Re: XLink and XSL...

Subject: Re: XLink and XSL...
From: Guy_Murphy@xxxxxxxxxx
Date: Thu, 25 Feb 1999 11:20:25 +0000
Hi Chris.

I may well have gaps in the area of linking (if so be kind :), I certainly
haven't considered all the permutations XLink brings to document
presentation, or we may simply be missing each others intent here

Firstly, there are definately mechanisms that need to be worked through to
allow user agents to manage and work with complex linking, but that isn't
really what I'm after here (although I'm sure I will be as my grasp of the
area broadens).

What I'm concerned with is mechanisms that allow *me* to work with extended
links from XSL as to produce in dHTML my interpretation of the link

You say that linking should be layered above the parser, and I'm not quite
sure what you mean by this. As I see things currently XLink is just data
that's linked to a document as a resource, all I want is to be able to work
with that data from XSL.

On the subjest of preserving extended links across transclusion, I'm not
sure that this is any different from documents with dynamic inclusion
compared to wholy specified documents, at the end of the day unless the
transformative process can write result to both the result document and
another document maintaining the extended links, this linkage straight out
dies and forces specify links in the result document if you want them

Hmmm, maybe rather than suggesting that XSL should be the active process in
aggregation I should shift to your terminology and suggest that XSL should
be the active process of transclusion. If XSL supports multiple inputs and
multiple outputs then all XLink becomes is a common way to describe links,
as the author has the means it's up to them how they choose to manage and
present the XLink description.

Lastly you note that an XPointer doesn't point to the styled result... it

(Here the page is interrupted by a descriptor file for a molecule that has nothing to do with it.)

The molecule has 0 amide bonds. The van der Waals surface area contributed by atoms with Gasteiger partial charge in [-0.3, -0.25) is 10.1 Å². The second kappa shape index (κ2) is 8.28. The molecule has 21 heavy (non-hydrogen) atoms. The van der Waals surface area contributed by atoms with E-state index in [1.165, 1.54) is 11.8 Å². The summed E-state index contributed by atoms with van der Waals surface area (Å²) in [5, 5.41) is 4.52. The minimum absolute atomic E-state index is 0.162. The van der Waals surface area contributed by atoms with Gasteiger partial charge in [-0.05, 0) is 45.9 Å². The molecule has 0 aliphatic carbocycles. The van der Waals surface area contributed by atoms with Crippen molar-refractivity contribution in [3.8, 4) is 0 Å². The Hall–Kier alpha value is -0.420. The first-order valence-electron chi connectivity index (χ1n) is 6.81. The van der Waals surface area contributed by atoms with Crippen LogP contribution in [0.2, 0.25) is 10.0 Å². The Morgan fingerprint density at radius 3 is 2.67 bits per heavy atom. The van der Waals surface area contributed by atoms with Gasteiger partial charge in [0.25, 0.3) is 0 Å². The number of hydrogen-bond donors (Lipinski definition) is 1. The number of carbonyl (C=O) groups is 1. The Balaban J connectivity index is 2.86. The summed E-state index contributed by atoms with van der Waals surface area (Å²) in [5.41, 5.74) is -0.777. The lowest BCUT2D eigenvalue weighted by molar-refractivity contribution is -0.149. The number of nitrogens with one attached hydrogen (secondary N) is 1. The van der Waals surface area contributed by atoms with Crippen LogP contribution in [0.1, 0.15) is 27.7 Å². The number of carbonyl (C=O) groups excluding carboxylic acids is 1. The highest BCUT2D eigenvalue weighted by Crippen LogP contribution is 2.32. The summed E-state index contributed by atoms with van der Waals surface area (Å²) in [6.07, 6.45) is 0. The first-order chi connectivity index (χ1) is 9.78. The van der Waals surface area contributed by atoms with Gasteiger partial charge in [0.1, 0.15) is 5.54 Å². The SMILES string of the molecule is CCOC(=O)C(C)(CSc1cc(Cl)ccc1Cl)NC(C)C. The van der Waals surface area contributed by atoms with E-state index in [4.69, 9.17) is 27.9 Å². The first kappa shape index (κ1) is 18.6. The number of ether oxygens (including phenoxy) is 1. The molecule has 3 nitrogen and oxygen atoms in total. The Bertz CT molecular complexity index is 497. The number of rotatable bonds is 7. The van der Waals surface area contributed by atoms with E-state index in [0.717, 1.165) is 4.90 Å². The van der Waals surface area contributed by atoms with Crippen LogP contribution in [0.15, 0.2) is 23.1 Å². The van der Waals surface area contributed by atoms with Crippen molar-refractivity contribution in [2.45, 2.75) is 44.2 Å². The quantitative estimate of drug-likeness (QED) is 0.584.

shouldn't automaticaly do so. The result is a *different* document. There
is also the concept of document ownership. You may mark-up an XML document
and if I produce an XSL stylesheet for it the result is an interpretation
of that document... *my* interpretation, and it should surely be my
responsibility to carry over any links necessary or deemed appropriate.

It may be a difference in approaches but I wouldn't term two instantiations
of an input element instead two interpratations of that element that may
indeed be a more complex, simpler construct that might differ from each
other conceptualy. Surely it's up to the XSL author to establish how
traversing a link pertains to these result elements.

In short the input document and the result document are two separate
entities. How closely they relate to one another is down to the author of
the XSL, and relationships between the two should be *facilitated* by
XLink/XPointer, not *stipulated*.

If XSL does become the active process of transclusion then the result may
have relationships with more than one preexisting documents. If XSL isn't
to be the active process of transclusion what is (surely we're not going to
rely on the user agent)?


xsl-list@xxxxxxxxxxxxxxxx on 02/24/99 08:00:09 PM

To:   xsl-list@xxxxxxxxxxxxxxxx
cc:    (bcc: Guy Murphy/UK/MAID)
Subject:  Re: XLink and XSL...

[Guy Murphy]
> Is anybody looking at how XLink might be integrated with XSL?
That would be me.  Others, too.
> Given that the navigation metaphor is often a major part of a Web
> site UI, and in the future XLink (or XLink-like mark-up) as a